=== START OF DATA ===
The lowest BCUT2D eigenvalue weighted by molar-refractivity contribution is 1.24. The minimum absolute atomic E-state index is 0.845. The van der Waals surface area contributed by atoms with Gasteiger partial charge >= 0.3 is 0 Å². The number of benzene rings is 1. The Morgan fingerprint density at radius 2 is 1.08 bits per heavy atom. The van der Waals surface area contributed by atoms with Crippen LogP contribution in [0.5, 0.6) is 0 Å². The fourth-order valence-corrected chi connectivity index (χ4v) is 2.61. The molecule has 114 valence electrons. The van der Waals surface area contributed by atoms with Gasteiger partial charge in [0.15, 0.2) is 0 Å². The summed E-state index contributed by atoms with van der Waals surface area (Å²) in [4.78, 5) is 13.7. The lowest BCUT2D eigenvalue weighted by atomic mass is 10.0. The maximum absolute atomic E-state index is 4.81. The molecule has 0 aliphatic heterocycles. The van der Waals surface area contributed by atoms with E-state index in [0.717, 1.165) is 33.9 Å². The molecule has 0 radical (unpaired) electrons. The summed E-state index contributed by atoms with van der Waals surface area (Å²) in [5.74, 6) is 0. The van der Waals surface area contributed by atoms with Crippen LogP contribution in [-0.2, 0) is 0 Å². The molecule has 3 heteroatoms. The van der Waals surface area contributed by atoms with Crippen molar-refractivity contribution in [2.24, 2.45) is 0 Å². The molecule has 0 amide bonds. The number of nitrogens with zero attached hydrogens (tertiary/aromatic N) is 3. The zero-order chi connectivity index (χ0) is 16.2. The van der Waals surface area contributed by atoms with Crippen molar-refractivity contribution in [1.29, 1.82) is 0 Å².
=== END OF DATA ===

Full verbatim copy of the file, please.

The lowest BCUT2D eigenvalue weighted by molar-refractivity contribution is 1.24. The minimum absolute atomic E-state index is 0.845. The van der Waals surface area contributed by atoms with Gasteiger partial charge >= 0.3 is 0 Å². The number of benzene rings is 1. The Morgan fingerprint density at radius 2 is 1.08 bits per heavy atom. The van der Waals surface area contributed by atoms with Crippen LogP contribution in [0.5, 0.6) is 0 Å². The fourth-order valence-corrected chi connectivity index (χ4v) is 2.61. The molecule has 114 valence electrons. The van der Waals surface area contributed by atoms with Gasteiger partial charge in [0.15, 0.2) is 0 Å². The summed E-state index contributed by atoms with van der Waals surface area (Å²) in [4.78, 5) is 13.7. The lowest BCUT2D eigenvalue weighted by atomic mass is 10.0. The maximum absolute atomic E-state index is 4.81. The molecule has 0 aliphatic heterocycles. The van der Waals surface area contributed by atoms with E-state index in [0.717, 1.165) is 33.9 Å². The molecule has 0 radical (unpaired) electrons. The summed E-state index contributed by atoms with van der Waals surface area (Å²) in [5.74, 6) is 0. The van der Waals surface area contributed by atoms with Crippen LogP contribution in [-0.2, 0) is 0 Å². The molecule has 3 heteroatoms. The van der Waals surface area contributed by atoms with Crippen molar-refractivity contribution in [2.24, 2.45) is 0 Å². The molecule has 0 amide bonds. The number of nitrogens with zero attached hydrogens (tertiary/aromatic N) is 3. The zero-order chi connectivity index (χ0) is 16.2. The van der Waals surface area contributed by atoms with Crippen molar-refractivity contribution in [1.29, 1.82) is 0 Å².